All of the group’s $661,000 in funding came from Brighter Colorado Futures 527. That committee received $680,000 from a federal super PAC called Democracy Wins, which won’t report its funding until July 15. Another $25,000 came from the nonprofit Brighter Colorado Futures, which doesn’t disclose its donors.

Keith, who was backed by Let Colorado Vote Action, lost to Weissman by 6 percentage points.

Nonprofit One Main Street Colorado was the second-largest super PAC donor, giving $800,000 to its namesake super PAC and another $57,000 to Servicios Sigue Action Fund. The nonprofit doesn’t disclose its donors.

Andrew Short, the political consultant who runs the nonprofit, said in an email the group is “focused on expanding the middle class and making Colorado the small business hub of the nation.”

Short defended the group’s decision not to disclose its donors, saying it’s done to “protect our supporters from potential harassment by groups like the Democratic Socialists of America and the Working Families Party.”

Short said the group has the support of labor groups, but records show it also has received donations in 2022 from Xcel Energy, the Apartment Association of Metro Denver and the Associated General Contractors of Colorado.

Who supported the more liberal Democratic legislative primary candidates

While much of the money spent on Colorado’s Democratic legislative primaries came from groups supporting more moderate candidates, their more liberal opponents also received some help.

Colorado Labor Action, funded by several labor unions, spent $728,000 to support five Democratic primary candidates, only two of whom – Zokaie and Weissman – won. That group’s money came from unions including the Colorado Education Association, the American Federation of State, County and Municipal Employees, and the AFL-CIO.

Colorado Labor Action backed Hernández and Lindstrom, as well as Rep. Julia Marvin, a candidate recommended by the Denver branch of the Democratic Socialists of America who lost to Phillips in House District 31.

The Colorado Working Families Party super PAC, another group that backed more liberal candidates in legislative primaries, spent only about $50,000 supporting only three candidates – Jovita Schiffer, who lost to Ambile, Zokaie and Rep. Junie Joseph, D-Boulder, who beat her primary challenger.

Wendy Howell, the party’s state director, called Short’s accusations about WFP members attacking One Main Street Colorado’s donors absurd.

“All the money gives them is access,” Howell said. “And time is just as valuable in the Capitol as anything else.”

Takeaways from the spending and the results

It would be easy to point to money as the deciding factor in all of the contests, but the data doesn’t totally bear that out.

In Senate District 28, where the most state-level super PAC money was spent, about 70% of the $1 million spent on the contest went to defeat Weissman, but he still beat Keith.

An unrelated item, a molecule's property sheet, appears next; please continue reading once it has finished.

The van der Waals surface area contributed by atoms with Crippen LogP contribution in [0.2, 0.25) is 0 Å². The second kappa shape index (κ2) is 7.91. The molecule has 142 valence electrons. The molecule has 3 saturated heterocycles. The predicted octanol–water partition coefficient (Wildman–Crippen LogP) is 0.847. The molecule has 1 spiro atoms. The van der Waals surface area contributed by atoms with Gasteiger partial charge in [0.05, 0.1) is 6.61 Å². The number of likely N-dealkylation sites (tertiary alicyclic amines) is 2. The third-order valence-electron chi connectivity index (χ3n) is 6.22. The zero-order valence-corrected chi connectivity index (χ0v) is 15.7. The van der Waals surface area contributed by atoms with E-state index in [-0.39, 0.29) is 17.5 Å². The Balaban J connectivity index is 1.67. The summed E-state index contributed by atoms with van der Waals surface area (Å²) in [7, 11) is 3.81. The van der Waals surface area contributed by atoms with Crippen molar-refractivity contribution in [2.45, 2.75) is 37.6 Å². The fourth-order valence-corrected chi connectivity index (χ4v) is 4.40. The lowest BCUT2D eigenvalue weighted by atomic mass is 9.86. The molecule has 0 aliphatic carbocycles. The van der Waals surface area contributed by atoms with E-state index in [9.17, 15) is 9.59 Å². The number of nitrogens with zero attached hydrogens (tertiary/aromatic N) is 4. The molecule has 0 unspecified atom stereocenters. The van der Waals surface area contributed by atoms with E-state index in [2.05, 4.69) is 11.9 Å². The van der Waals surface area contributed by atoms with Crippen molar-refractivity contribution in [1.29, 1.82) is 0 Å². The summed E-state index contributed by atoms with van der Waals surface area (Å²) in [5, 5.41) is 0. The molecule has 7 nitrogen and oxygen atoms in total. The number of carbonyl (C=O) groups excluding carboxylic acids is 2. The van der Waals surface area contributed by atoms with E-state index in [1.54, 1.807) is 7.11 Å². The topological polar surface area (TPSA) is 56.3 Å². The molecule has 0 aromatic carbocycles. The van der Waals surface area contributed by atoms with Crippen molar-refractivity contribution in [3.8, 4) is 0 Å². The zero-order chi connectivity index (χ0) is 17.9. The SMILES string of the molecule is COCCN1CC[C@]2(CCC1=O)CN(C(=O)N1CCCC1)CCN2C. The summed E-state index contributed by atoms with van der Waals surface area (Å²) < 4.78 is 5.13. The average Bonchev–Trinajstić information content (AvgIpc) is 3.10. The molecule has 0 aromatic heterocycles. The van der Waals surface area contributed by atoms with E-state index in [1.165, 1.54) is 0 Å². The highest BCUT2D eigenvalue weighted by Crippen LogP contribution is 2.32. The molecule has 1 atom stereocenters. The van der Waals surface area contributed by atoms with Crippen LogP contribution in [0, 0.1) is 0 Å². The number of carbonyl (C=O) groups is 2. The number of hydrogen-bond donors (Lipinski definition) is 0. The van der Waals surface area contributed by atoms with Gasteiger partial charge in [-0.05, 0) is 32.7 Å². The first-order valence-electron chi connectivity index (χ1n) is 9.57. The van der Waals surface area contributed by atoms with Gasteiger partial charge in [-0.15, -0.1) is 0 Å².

In the Democratic primary in House District 52, which ranked No. 4 in terms of political group spending, Zokaie beat Treick. There was about $270,000 spent to defeat Zokaie, while about $240,000 was spent to help her.

But it would also be wrong to write off the effect of the outside spending entirely.

In the races where one candidate benefited from political group spending and the other received zero help, the latter always lost. That includes Rep. Elisabeth Epps in House District 6, Westminster City Councilman Obi Ezeadi in Senate District 19 and DeGruy Kennedy in House District 30.

Having friends at the Capitol also helped the winners.

Many of the candidates who won had more endorsements from incumbent lawmakers and elected leaders than their opponents. Denver attorney Sean Camacho, for instance, was endorsed by a who’s who of Democrats, including Gov. Jared Polis, House Speaker Julie McCluskie and Senate President Steve Fenberg, while his opponent, Epps, didn’t list any such support on her website.

Amabile and Rep. Lindsey Daugherty beat their rivals in Senate District 18 and 19, respectively, after receiving backing from a broad spectrum of Democrats.

Tim Hernández in House District 4 was one of the exceptions to that trend, but he was targeted by $445,000 in super PAC spending and had critical news coverage, including for refusing to condemn the Hamas attacks in Israel on Oct. 7.

Another takeaway is that the two vacancy-committee-appointed Democratic representatives who faced primary challenges – Hernández and Marvin – lost to the candidates they beat in their vacancy elections.

There’s been a lot of focus on legislative vacancy committees in recent years and whether they truly reflect their districts. Hernández was elected to his seat last year by a 66-member Democratic vacancy committee. Marvin was elected to her seat this year by a 17-member Democratic vacancy committee.

The Colorado Sun is a reader-supported, nonpartisan news organization dedicated to covering Colorado issues. To learn more, go to coloradosun.com.